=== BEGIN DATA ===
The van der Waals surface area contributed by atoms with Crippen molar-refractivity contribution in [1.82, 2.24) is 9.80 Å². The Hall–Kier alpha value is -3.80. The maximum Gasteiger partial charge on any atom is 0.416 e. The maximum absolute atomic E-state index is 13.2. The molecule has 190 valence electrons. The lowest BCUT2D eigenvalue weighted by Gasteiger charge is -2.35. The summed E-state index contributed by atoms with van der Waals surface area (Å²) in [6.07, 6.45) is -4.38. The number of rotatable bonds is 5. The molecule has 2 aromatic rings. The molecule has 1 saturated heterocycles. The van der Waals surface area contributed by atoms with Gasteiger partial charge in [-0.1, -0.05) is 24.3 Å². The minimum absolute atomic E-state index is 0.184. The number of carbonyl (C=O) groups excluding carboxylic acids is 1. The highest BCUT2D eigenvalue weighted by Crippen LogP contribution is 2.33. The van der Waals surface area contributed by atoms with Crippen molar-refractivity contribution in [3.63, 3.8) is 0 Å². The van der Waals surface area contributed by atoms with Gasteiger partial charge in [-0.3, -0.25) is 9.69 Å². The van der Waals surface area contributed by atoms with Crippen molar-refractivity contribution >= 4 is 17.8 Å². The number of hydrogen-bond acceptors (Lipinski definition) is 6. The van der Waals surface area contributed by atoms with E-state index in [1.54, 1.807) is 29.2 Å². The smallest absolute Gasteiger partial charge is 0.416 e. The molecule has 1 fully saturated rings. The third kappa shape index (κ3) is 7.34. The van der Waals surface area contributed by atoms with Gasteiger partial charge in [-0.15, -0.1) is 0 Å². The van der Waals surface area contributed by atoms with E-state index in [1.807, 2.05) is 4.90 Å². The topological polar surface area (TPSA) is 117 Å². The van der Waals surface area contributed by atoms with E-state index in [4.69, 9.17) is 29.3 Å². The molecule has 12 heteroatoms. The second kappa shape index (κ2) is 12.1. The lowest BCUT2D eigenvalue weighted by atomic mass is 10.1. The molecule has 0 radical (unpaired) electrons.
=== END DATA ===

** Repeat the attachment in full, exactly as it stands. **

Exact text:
The van der Waals surface area contributed by atoms with Crippen molar-refractivity contribution in [1.82, 2.24) is 9.80 Å². The Hall–Kier alpha value is -3.80. The maximum Gasteiger partial charge on any atom is 0.416 e. The maximum absolute atomic E-state index is 13.2. The molecule has 190 valence electrons. The lowest BCUT2D eigenvalue weighted by Gasteiger charge is -2.35. The summed E-state index contributed by atoms with van der Waals surface area (Å²) in [6.07, 6.45) is -4.38. The number of rotatable bonds is 5. The molecule has 2 aromatic rings. The molecule has 1 saturated heterocycles. The van der Waals surface area contributed by atoms with Gasteiger partial charge in [-0.1, -0.05) is 24.3 Å². The minimum absolute atomic E-state index is 0.184. The number of carbonyl (C=O) groups excluding carboxylic acids is 1. The highest BCUT2D eigenvalue weighted by Crippen LogP contribution is 2.33. The van der Waals surface area contributed by atoms with Crippen molar-refractivity contribution in [3.63, 3.8) is 0 Å². The van der Waals surface area contributed by atoms with Gasteiger partial charge in [-0.3, -0.25) is 9.69 Å². The van der Waals surface area contributed by atoms with Crippen molar-refractivity contribution >= 4 is 17.8 Å². The number of hydrogen-bond acceptors (Lipinski definition) is 6. The van der Waals surface area contributed by atoms with E-state index in [1.54, 1.807) is 29.2 Å². The smallest absolute Gasteiger partial charge is 0.416 e. The molecule has 1 fully saturated rings. The third kappa shape index (κ3) is 7.34. The van der Waals surface area contributed by atoms with Gasteiger partial charge in [-0.15, -0.1) is 0 Å². The van der Waals surface area contributed by atoms with E-state index in [1.807, 2.05) is 4.90 Å². The topological polar surface area (TPSA) is 117 Å². The van der Waals surface area contributed by atoms with E-state index in [4.69, 9.17) is 29.3 Å². The molecule has 12 heteroatoms. The second kappa shape index (κ2) is 12.1. The lowest BCUT2D eigenvalue weighted by atomic mass is 10.1. The molecule has 0 radical (unpaired) electrons.